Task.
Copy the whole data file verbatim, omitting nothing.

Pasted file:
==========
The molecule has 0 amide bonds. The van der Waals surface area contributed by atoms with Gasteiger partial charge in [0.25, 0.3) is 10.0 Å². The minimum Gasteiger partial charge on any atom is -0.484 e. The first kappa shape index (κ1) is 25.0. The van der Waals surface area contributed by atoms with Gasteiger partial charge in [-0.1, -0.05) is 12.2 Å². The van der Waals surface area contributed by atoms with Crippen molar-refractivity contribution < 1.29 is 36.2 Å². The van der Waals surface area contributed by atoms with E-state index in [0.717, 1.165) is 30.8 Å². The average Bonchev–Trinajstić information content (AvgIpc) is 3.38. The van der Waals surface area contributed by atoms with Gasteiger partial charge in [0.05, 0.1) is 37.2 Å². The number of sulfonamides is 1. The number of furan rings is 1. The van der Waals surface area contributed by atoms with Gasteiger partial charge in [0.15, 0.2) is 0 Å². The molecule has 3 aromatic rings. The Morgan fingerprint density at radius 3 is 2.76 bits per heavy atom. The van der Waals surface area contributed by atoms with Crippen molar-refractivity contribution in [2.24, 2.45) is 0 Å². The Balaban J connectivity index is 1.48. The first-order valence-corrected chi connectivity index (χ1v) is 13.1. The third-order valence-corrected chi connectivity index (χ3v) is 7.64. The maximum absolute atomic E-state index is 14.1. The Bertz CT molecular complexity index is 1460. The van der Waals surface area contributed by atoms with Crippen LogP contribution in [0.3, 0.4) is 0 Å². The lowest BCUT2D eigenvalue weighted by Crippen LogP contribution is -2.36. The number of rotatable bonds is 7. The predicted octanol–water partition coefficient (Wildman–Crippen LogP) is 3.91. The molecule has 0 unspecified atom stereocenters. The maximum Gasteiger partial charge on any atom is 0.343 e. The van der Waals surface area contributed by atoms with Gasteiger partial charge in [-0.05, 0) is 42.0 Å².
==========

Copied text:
The molecule has 0 amide bonds. The van der Waals surface area contributed by atoms with Gasteiger partial charge in [0.25, 0.3) is 10.0 Å². The minimum Gasteiger partial charge on any atom is -0.484 e. The first kappa shape index (κ1) is 25.0. The van der Waals surface area contributed by atoms with Gasteiger partial charge in [-0.1, -0.05) is 12.2 Å². The van der Waals surface area contributed by atoms with Crippen molar-refractivity contribution < 1.29 is 36.2 Å². The van der Waals surface area contributed by atoms with E-state index in [0.717, 1.165) is 30.8 Å². The average Bonchev–Trinajstić information content (AvgIpc) is 3.38. The van der Waals surface area contributed by atoms with Gasteiger partial charge in [0.05, 0.1) is 37.2 Å². The number of sulfonamides is 1. The number of furan rings is 1. The van der Waals surface area contributed by atoms with Gasteiger partial charge in [0.15, 0.2) is 0 Å². The molecule has 3 aromatic rings. The Morgan fingerprint density at radius 3 is 2.76 bits per heavy atom. The van der Waals surface area contributed by atoms with Crippen molar-refractivity contribution in [2.24, 2.45) is 0 Å². The Balaban J connectivity index is 1.48. The first-order valence-corrected chi connectivity index (χ1v) is 13.1. The third-order valence-corrected chi connectivity index (χ3v) is 7.64. The maximum absolute atomic E-state index is 14.1. The Bertz CT molecular complexity index is 1460. The van der Waals surface area contributed by atoms with Crippen LogP contribution in [0.3, 0.4) is 0 Å². The lowest BCUT2D eigenvalue weighted by Crippen LogP contribution is -2.36. The number of rotatable bonds is 7. The predicted octanol–water partition coefficient (Wildman–Crippen LogP) is 3.91. The molecule has 0 unspecified atom stereocenters. The maximum Gasteiger partial charge on any atom is 0.343 e. The van der Waals surface area contributed by atoms with Gasteiger partial charge in [-0.05, 0) is 42.0 Å².